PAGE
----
Mississippi State and South Carolina upset the status quo over the weekend.
The Bulldogs knocked off UConn, breaking its 111-game winning streak Friday and South Carolina won the national championship Sunday.
But, their road to these accomplishments wasn’t easy.
Four years ago, Mississippi State was coming off three straight losing seasons. They had little former glory — unlike Texas Tech, which will celebrate the 25th anniversary of its national title under Marsha Sharp next season.
South Carolina had three straight NITs before Dawn Staley took over the program. Then the Gamecocks had two straight losing seasons before slowly working their way into a national powerhouse.
Before Candi Whitaker came to Texas Tech, the Lady Raiders made two NITs and were bounced from the first round of the NCAA twice under Kristy Curry. But there was a reason Curry bolted for Alabama, the cupboard was bare and in Whitaker’s first season, Tech went 0-18 in conference.
In the four years since, Whitaker’s focus has been on rebuilding the once great Lady Raider program. But, as South Carolina and Mississippi State proved this season, rebuilding takes time.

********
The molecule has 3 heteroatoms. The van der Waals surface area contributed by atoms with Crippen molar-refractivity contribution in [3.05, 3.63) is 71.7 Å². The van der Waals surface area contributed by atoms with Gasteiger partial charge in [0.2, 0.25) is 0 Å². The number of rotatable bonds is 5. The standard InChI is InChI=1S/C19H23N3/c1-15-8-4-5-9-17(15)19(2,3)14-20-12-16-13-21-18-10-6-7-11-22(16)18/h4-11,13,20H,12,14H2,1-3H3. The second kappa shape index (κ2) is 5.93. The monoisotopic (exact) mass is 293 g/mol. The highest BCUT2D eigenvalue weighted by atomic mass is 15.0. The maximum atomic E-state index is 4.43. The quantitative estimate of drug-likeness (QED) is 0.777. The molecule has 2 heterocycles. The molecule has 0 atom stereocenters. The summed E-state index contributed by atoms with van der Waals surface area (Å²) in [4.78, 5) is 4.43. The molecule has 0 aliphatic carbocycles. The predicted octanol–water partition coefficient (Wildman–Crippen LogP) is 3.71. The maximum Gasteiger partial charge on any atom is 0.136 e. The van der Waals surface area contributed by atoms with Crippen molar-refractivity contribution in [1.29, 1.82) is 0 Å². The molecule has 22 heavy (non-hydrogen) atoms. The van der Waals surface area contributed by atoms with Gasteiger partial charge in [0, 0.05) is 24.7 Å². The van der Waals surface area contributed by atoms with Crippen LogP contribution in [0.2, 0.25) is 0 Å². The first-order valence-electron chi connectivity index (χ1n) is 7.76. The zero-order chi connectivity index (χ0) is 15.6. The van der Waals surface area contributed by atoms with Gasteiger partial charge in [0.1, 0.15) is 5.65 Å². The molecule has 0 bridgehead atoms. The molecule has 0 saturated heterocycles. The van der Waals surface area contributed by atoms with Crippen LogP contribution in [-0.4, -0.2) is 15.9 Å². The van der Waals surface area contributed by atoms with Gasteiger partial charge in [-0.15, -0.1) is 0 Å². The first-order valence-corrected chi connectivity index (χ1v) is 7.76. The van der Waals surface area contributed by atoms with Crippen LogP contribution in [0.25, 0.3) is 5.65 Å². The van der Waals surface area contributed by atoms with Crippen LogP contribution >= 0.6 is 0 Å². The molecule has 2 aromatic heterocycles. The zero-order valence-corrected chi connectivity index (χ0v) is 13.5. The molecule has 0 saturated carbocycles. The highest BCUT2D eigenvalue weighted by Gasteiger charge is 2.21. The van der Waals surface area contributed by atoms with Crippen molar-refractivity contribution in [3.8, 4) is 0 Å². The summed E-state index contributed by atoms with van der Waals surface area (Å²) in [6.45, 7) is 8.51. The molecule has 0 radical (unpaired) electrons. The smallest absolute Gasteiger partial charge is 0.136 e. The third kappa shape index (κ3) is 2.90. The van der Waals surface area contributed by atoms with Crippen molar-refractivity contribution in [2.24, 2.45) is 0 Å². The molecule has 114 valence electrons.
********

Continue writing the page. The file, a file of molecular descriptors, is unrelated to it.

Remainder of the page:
After three straight losing seasons, the Lady Raiders were a sleeper pick this season to make the NCAA tournament, they had six new players, including highly sought after transfers in Recee’ Caldwell, Larryn Brooks and Jada Terry and heralded freshman like Britany Brewer, Arella Guirantes and Grayson Bright.
“It was excitement for sure,” Texas Tech coach Candi Whitaker said. “We felt like we had gotten more size and gotten more talent and more players that could make plays and score the basketball.
“But, when I sat down I still didn’t know what that meant in Big 12. What does that mean with so many new players that have to mesh together. For us internally it was exciting, but there were a lot of question marks.”
After the Lady Raiders’ finished the 2016-17 season 14-17, there still are.
Two games into the season — and after a breakout performance where they took Texas A&M to overtime — the Lady Raiders were dealt a stiff blow.
Japreece Dean, who was the team’s second-leading scorer as a freshman, was transferring.